Welcome to Mythology Mondays!
Every Monday, I highlight a different Greek myth that has woven its way into the Turning Creek series. If you pay close attention to the details, you will see where some of the elements and history of the series originated.
Today, the day before Lightning in the Dark is officially on sale, I want to highlight the myth of Iris, on which the lovely postmistress of Turning Creek is based.
Iris was the daughter of the sea god, Thaumas, and the cloud nymph, Electra. Iris shared parentage with the harpies. Iris was the personification of the rainbow. She had golden wings and carried two items: a caduceus or winged staff and a ewer of water from the River Styx. She used the water to put those who perjured themselves to sleep.
Iris was the messenger of the gods and could travel swiftly to any place in the world, above the land, under the sea, and to the underworld. In some myths, Iris was the handmaiden and messenger to Hera herself.
Iris had a twin, Arke, who had iridescent wings. Arke became the messenger to the Titans, the enemies of the gods of Olympus. As punishment for this betrayal, Arke’s wings were taken from her by Zeus and given to Achilles.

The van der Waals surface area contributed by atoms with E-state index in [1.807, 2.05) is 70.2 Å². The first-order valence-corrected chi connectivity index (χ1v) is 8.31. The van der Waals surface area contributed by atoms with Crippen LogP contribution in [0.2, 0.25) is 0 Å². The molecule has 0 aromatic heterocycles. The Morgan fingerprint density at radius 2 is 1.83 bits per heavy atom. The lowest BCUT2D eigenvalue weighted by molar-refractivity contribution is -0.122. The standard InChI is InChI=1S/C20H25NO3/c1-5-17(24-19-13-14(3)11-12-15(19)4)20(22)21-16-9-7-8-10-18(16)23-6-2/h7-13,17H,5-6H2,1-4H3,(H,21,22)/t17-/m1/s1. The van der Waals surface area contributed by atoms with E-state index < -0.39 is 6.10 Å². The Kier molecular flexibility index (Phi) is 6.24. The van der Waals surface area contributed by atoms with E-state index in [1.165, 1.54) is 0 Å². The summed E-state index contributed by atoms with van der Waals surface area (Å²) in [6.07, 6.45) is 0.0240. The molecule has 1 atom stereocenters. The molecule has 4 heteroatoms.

Iris was married to Zephyrus, the god of the west wind who was also the lover of Celaeno, the harpy. No one does infidelity and other shenanigans like the Greek gods. The son of Iris and Zephyrus was Pothos, the god of sexual longing.
In my series, Iris is the postmistress of a small town. She is the sage, prophet, and friend of the harpies of her generation. Iris sees it as her duty to keep her harpies grounded and help them to be better versions of themselves. She loves old books, letters, and people.
Want to read more about the characters in Turning Creek? Lightning in the Dark, the first book of the series, comes out December 2nd.
It will be available at (links will be live December 2, 2014):
Print: Amazon, CreateSpace